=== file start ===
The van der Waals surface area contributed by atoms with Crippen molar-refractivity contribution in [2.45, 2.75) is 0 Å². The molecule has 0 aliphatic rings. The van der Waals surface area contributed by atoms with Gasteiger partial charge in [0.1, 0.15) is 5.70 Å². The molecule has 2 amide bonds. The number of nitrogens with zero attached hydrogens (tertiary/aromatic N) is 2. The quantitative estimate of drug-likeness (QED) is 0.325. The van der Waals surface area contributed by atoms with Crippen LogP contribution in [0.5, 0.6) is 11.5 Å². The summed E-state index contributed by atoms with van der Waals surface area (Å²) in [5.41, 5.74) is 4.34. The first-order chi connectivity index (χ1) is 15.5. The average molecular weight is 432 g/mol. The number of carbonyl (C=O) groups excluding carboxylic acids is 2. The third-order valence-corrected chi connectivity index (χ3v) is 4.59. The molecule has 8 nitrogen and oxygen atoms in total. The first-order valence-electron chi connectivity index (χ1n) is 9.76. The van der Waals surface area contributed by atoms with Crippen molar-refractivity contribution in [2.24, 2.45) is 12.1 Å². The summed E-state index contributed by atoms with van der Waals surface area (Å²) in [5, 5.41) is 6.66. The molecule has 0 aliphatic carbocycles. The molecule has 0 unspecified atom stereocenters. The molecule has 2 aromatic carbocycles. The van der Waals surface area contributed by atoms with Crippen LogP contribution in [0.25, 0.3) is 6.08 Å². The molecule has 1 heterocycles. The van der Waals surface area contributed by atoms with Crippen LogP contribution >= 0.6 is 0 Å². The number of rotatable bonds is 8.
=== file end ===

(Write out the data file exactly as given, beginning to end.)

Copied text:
The van der Waals surface area contributed by atoms with Crippen molar-refractivity contribution in [2.45, 2.75) is 0 Å². The molecule has 0 aliphatic rings. The van der Waals surface area contributed by atoms with Gasteiger partial charge in [0.1, 0.15) is 5.70 Å². The molecule has 2 amide bonds. The number of nitrogens with zero attached hydrogens (tertiary/aromatic N) is 2. The quantitative estimate of drug-likeness (QED) is 0.325. The van der Waals surface area contributed by atoms with Crippen LogP contribution in [0.5, 0.6) is 11.5 Å². The summed E-state index contributed by atoms with van der Waals surface area (Å²) in [5.41, 5.74) is 4.34. The first-order chi connectivity index (χ1) is 15.5. The average molecular weight is 432 g/mol. The number of carbonyl (C=O) groups excluding carboxylic acids is 2. The third-order valence-corrected chi connectivity index (χ3v) is 4.59. The molecule has 8 nitrogen and oxygen atoms in total. The first-order valence-electron chi connectivity index (χ1n) is 9.76. The van der Waals surface area contributed by atoms with Crippen molar-refractivity contribution in [2.24, 2.45) is 12.1 Å². The summed E-state index contributed by atoms with van der Waals surface area (Å²) in [5, 5.41) is 6.66. The molecule has 0 aliphatic carbocycles. The molecule has 0 unspecified atom stereocenters. The molecule has 2 aromatic carbocycles. The van der Waals surface area contributed by atoms with Crippen LogP contribution in [0.25, 0.3) is 6.08 Å². The molecule has 1 heterocycles. The van der Waals surface area contributed by atoms with Crippen LogP contribution >= 0.6 is 0 Å². The number of rotatable bonds is 8.